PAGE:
Using Juju to Deploy your Node.js Application

One of Juju's main use cases is to deploy your application directly out of version control and into a cloud. Since Juju supports local and remote clouds, this makes for a nice workflow that enables you to rev your app quickly on your local machine and then deploy to the cloud.

In this tutorial we will deploy a Node.js/MongoDB application directly from github. The application will be behind an HAProxy service so that we can horizontally scale when needed.

We will then set up a local-to-cloud workflow with our application so we can do continuous deployment. Since we deploy locally in the exact same way as we deploy to a cloud, this is a powerful method for developing your application in an environment that more closely resembles production.

Before moving on you should have gone through the Getting Started section and installed and configured Juju.

Basic Usage of the Node.js Charm

First, create a configuration file myapp.yaml to add info about your app pointing to your github repo:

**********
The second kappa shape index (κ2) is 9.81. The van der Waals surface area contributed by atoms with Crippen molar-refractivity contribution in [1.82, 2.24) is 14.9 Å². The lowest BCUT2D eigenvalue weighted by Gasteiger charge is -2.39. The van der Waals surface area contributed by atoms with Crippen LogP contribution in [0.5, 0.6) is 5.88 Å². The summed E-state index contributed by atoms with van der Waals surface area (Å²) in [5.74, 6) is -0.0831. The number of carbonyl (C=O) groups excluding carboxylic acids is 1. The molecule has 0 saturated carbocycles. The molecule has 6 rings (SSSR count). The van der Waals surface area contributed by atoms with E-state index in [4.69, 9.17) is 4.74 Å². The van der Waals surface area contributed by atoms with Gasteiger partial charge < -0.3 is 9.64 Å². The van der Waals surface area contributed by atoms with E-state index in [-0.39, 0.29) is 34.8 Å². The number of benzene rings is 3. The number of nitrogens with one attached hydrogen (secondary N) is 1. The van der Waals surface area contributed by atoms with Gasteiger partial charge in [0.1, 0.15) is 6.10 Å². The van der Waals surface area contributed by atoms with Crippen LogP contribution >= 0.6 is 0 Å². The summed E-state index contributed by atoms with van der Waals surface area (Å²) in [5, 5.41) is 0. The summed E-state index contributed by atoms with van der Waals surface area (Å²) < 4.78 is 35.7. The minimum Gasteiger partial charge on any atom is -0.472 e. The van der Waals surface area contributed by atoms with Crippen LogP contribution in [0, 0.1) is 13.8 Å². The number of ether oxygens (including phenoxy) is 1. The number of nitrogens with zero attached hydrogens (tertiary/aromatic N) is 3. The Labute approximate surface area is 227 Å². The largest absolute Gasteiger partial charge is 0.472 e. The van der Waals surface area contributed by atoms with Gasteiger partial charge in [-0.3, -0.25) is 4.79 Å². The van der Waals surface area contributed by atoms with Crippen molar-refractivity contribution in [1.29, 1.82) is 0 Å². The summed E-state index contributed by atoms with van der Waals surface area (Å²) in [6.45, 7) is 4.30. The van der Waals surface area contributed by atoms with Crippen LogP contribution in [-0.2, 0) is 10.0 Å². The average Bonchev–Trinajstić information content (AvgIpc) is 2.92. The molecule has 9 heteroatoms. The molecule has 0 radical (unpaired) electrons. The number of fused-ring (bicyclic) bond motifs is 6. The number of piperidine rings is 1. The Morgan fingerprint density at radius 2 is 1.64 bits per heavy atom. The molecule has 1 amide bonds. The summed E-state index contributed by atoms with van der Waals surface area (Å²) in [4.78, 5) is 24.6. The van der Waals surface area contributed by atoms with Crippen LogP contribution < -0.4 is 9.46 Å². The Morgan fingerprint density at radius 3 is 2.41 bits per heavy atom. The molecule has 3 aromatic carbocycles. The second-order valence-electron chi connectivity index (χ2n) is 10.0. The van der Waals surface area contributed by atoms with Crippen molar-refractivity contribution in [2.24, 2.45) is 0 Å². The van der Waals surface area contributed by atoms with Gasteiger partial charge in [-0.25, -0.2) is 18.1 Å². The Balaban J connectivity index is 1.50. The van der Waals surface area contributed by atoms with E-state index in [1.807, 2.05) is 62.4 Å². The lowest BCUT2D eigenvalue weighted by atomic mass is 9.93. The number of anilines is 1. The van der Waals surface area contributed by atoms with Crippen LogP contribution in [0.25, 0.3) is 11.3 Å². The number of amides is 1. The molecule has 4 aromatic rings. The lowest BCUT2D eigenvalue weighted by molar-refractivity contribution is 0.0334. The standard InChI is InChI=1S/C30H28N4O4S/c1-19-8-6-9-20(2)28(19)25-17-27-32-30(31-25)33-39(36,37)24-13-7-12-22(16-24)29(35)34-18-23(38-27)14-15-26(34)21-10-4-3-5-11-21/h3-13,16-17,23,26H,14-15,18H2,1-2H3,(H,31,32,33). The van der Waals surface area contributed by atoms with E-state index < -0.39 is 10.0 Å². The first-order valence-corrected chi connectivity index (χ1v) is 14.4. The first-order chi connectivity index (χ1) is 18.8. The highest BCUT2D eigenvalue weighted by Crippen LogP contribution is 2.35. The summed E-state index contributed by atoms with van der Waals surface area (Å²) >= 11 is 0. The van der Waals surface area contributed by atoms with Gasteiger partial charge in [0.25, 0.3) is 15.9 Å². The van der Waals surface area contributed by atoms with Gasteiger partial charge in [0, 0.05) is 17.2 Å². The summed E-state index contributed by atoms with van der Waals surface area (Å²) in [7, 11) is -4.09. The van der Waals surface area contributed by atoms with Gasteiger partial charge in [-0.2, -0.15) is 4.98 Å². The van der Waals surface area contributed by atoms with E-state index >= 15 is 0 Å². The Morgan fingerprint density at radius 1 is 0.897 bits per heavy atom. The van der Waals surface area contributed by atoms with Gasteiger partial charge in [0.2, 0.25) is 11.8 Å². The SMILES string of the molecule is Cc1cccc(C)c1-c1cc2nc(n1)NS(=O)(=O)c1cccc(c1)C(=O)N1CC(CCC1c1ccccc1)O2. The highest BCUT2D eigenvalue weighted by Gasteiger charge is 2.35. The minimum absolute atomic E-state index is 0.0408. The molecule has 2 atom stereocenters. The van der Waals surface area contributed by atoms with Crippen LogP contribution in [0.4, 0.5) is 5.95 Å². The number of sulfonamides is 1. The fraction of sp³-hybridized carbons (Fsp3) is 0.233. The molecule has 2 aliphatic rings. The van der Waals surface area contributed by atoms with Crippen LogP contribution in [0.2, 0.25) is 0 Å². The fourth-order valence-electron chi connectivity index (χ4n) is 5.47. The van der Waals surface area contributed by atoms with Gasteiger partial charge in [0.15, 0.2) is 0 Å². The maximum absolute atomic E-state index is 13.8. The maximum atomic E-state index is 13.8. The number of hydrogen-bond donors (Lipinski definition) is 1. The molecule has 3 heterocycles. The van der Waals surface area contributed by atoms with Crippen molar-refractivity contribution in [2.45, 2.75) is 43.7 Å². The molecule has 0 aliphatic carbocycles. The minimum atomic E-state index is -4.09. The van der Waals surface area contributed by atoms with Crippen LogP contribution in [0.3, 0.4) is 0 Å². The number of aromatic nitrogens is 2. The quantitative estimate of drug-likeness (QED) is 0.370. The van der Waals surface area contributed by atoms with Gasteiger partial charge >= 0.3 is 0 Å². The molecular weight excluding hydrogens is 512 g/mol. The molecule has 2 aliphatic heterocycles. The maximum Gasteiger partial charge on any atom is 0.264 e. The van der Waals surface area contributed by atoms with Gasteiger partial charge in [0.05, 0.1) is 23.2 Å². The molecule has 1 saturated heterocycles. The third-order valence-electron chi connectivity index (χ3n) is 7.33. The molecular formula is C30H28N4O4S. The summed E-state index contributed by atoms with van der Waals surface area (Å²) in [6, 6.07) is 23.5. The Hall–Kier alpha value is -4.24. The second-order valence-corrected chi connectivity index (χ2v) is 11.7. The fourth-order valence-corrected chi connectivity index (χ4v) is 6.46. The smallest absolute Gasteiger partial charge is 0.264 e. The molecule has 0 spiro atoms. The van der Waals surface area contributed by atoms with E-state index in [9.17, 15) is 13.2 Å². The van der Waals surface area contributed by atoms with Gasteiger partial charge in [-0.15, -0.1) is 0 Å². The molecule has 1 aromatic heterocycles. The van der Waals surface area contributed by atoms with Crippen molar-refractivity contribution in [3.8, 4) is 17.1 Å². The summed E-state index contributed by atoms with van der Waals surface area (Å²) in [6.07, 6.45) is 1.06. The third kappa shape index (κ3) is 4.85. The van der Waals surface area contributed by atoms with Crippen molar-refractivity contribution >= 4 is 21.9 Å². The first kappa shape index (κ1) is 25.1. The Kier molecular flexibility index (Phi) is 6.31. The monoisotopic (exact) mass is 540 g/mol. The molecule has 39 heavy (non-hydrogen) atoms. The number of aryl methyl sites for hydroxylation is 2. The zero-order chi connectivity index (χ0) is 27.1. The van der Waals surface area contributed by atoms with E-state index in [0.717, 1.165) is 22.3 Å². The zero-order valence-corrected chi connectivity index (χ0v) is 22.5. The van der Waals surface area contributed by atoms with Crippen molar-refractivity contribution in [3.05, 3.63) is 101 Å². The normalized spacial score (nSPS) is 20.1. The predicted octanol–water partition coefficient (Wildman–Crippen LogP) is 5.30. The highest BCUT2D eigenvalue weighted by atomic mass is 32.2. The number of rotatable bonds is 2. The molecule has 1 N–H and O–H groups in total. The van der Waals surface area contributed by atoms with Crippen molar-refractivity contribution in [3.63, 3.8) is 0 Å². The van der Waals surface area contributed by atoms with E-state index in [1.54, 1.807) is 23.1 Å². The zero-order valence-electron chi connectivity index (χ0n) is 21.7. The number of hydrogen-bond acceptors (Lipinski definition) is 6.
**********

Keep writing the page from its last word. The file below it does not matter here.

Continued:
If you have not already bootstrapped an environment, do so:

juju bootstrap

Then wait a few minutes while your cloud spins up. Then deploy some basic services:

juju deploy --config myapp.yaml node-app myapp
juju deploy mongodb
juju deploy haproxy

relate them

juju add-relation mongodb myapp
juju add-relation myapp haproxy

open it up to the outside world

juju expose haproxy

Find the haproxy instance's public URL from

juju status

(or attach it to an elastic IP via the AWS console) and open it up in a browser.

scale up your app (to 10 nodes for example)

juju add-unit -n 10 myapp

and scale it back down

juju remove-unit myapp/9 myapp/8 myapp/7 myapp/6 myapp/5 myapp/4 myapp/3 myapp/2 myapp/1

Local to Cloud Workflow

The previous example deploys your application quickly to the cloud, in this example we will show how to hack and test on an application locally on your laptop and then push out to the public cloud.

We need to configure 2 environments, a local one and a public cloud one.

  1. Configure the local provider on your machine.
  2. Configure a public or private cloud on your machine.
  3. AWS
  4. HP Cloud
  5. OpenStack

In this example the local environment is named local and we'll deploy to an AWS environment called amazon. First let's switch to the local environment and bootstrap.

juju switch local
juju bootstrap

Create a configuration file myapp.yaml to add info about your app pointing to your github repo: